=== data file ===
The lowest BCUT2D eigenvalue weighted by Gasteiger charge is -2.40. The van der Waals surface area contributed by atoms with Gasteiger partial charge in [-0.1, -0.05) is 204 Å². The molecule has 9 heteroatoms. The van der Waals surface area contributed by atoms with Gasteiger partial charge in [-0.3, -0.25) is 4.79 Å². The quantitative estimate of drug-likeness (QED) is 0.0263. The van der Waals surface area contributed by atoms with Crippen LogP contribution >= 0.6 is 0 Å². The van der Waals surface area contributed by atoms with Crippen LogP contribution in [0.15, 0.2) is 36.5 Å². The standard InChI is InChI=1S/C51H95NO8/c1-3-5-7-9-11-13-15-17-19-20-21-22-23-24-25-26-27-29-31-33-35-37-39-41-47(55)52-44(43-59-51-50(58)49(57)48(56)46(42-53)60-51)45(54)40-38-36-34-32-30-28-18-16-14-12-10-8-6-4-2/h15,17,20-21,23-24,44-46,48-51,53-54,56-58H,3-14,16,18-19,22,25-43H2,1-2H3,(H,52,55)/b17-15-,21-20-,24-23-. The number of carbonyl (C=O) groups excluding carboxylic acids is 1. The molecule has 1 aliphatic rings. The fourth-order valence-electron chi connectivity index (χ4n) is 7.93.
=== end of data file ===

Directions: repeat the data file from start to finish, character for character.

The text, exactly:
The lowest BCUT2D eigenvalue weighted by Gasteiger charge is -2.40. The van der Waals surface area contributed by atoms with Gasteiger partial charge in [-0.1, -0.05) is 204 Å². The molecule has 9 heteroatoms. The van der Waals surface area contributed by atoms with Gasteiger partial charge in [-0.3, -0.25) is 4.79 Å². The quantitative estimate of drug-likeness (QED) is 0.0263. The van der Waals surface area contributed by atoms with Crippen LogP contribution >= 0.6 is 0 Å². The van der Waals surface area contributed by atoms with Crippen LogP contribution in [0.15, 0.2) is 36.5 Å². The standard InChI is InChI=1S/C51H95NO8/c1-3-5-7-9-11-13-15-17-19-20-21-22-23-24-25-26-27-29-31-33-35-37-39-41-47(55)52-44(43-59-51-50(58)49(57)48(56)46(42-53)60-51)45(54)40-38-36-34-32-30-28-18-16-14-12-10-8-6-4-2/h15,17,20-21,23-24,44-46,48-51,53-54,56-58H,3-14,16,18-19,22,25-43H2,1-2H3,(H,52,55)/b17-15-,21-20-,24-23-. The number of carbonyl (C=O) groups excluding carboxylic acids is 1. The molecule has 1 aliphatic rings. The fourth-order valence-electron chi connectivity index (χ4n) is 7.93.